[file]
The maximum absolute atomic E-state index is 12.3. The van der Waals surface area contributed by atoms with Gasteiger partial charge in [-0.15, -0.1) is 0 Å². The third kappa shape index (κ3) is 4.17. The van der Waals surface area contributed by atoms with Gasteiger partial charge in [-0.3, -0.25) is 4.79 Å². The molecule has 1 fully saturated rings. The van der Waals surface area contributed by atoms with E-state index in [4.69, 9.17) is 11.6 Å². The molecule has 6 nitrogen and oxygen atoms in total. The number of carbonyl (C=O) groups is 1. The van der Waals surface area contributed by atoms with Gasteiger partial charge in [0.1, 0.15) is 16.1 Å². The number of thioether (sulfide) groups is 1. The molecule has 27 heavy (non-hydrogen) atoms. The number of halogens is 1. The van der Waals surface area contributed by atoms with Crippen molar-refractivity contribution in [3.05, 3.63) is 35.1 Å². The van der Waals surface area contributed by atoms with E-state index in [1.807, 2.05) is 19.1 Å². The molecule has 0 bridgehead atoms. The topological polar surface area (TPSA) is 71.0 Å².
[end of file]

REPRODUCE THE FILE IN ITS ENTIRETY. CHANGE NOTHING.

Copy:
The maximum absolute atomic E-state index is 12.3. The van der Waals surface area contributed by atoms with Gasteiger partial charge in [-0.15, -0.1) is 0 Å². The third kappa shape index (κ3) is 4.17. The van der Waals surface area contributed by atoms with Gasteiger partial charge in [-0.3, -0.25) is 4.79 Å². The molecule has 1 fully saturated rings. The van der Waals surface area contributed by atoms with E-state index in [4.69, 9.17) is 11.6 Å². The molecule has 6 nitrogen and oxygen atoms in total. The number of carbonyl (C=O) groups is 1. The van der Waals surface area contributed by atoms with Gasteiger partial charge in [0.1, 0.15) is 16.1 Å². The number of thioether (sulfide) groups is 1. The molecule has 27 heavy (non-hydrogen) atoms. The number of halogens is 1. The van der Waals surface area contributed by atoms with Crippen molar-refractivity contribution in [3.05, 3.63) is 35.1 Å². The van der Waals surface area contributed by atoms with E-state index in [1.807, 2.05) is 19.1 Å². The molecule has 0 bridgehead atoms. The topological polar surface area (TPSA) is 71.0 Å².